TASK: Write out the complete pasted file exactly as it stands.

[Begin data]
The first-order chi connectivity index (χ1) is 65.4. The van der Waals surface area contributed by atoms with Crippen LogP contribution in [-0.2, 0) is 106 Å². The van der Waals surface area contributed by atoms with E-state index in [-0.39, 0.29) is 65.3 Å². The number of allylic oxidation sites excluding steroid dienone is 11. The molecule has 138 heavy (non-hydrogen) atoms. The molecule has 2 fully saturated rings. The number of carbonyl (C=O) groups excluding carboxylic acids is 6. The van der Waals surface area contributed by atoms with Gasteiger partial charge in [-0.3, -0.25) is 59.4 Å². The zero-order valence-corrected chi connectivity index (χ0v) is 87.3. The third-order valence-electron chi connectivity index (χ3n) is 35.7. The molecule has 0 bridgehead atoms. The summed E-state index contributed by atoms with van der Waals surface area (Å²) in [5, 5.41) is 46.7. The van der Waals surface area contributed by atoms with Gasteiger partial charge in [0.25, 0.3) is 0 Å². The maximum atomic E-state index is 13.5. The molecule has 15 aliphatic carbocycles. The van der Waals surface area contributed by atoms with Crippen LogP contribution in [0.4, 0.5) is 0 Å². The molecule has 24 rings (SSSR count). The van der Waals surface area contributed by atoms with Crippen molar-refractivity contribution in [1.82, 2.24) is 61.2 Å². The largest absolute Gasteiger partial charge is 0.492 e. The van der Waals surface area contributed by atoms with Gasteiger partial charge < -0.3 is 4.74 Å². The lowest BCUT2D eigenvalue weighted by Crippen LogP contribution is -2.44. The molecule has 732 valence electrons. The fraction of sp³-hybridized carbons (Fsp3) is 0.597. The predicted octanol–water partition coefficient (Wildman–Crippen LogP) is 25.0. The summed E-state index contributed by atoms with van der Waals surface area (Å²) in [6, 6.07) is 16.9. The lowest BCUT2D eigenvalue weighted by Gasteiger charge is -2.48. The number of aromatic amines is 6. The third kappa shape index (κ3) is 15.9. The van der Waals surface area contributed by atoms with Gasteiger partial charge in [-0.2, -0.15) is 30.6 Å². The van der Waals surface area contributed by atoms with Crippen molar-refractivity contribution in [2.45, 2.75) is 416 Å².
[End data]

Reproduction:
The first-order chi connectivity index (χ1) is 65.4. The van der Waals surface area contributed by atoms with Crippen LogP contribution in [-0.2, 0) is 106 Å². The van der Waals surface area contributed by atoms with E-state index in [-0.39, 0.29) is 65.3 Å². The number of allylic oxidation sites excluding steroid dienone is 11. The molecule has 138 heavy (non-hydrogen) atoms. The molecule has 2 fully saturated rings. The number of carbonyl (C=O) groups excluding carboxylic acids is 6. The van der Waals surface area contributed by atoms with Gasteiger partial charge in [-0.3, -0.25) is 59.4 Å². The zero-order valence-corrected chi connectivity index (χ0v) is 87.3. The third-order valence-electron chi connectivity index (χ3n) is 35.7. The molecule has 0 bridgehead atoms. The summed E-state index contributed by atoms with van der Waals surface area (Å²) in [5, 5.41) is 46.7. The van der Waals surface area contributed by atoms with Gasteiger partial charge in [0.25, 0.3) is 0 Å². The maximum atomic E-state index is 13.5. The molecule has 15 aliphatic carbocycles. The van der Waals surface area contributed by atoms with Crippen LogP contribution in [0.4, 0.5) is 0 Å². The molecule has 24 rings (SSSR count). The van der Waals surface area contributed by atoms with Crippen molar-refractivity contribution in [1.82, 2.24) is 61.2 Å². The largest absolute Gasteiger partial charge is 0.492 e. The van der Waals surface area contributed by atoms with Gasteiger partial charge < -0.3 is 4.74 Å². The lowest BCUT2D eigenvalue weighted by Crippen LogP contribution is -2.44. The molecule has 732 valence electrons. The fraction of sp³-hybridized carbons (Fsp3) is 0.597. The predicted octanol–water partition coefficient (Wildman–Crippen LogP) is 25.0. The summed E-state index contributed by atoms with van der Waals surface area (Å²) in [6, 6.07) is 16.9. The lowest BCUT2D eigenvalue weighted by Gasteiger charge is -2.48. The number of aromatic amines is 6. The third kappa shape index (κ3) is 15.9. The van der Waals surface area contributed by atoms with Gasteiger partial charge in [-0.2, -0.15) is 30.6 Å². The van der Waals surface area contributed by atoms with Crippen molar-refractivity contribution in [2.45, 2.75) is 416 Å².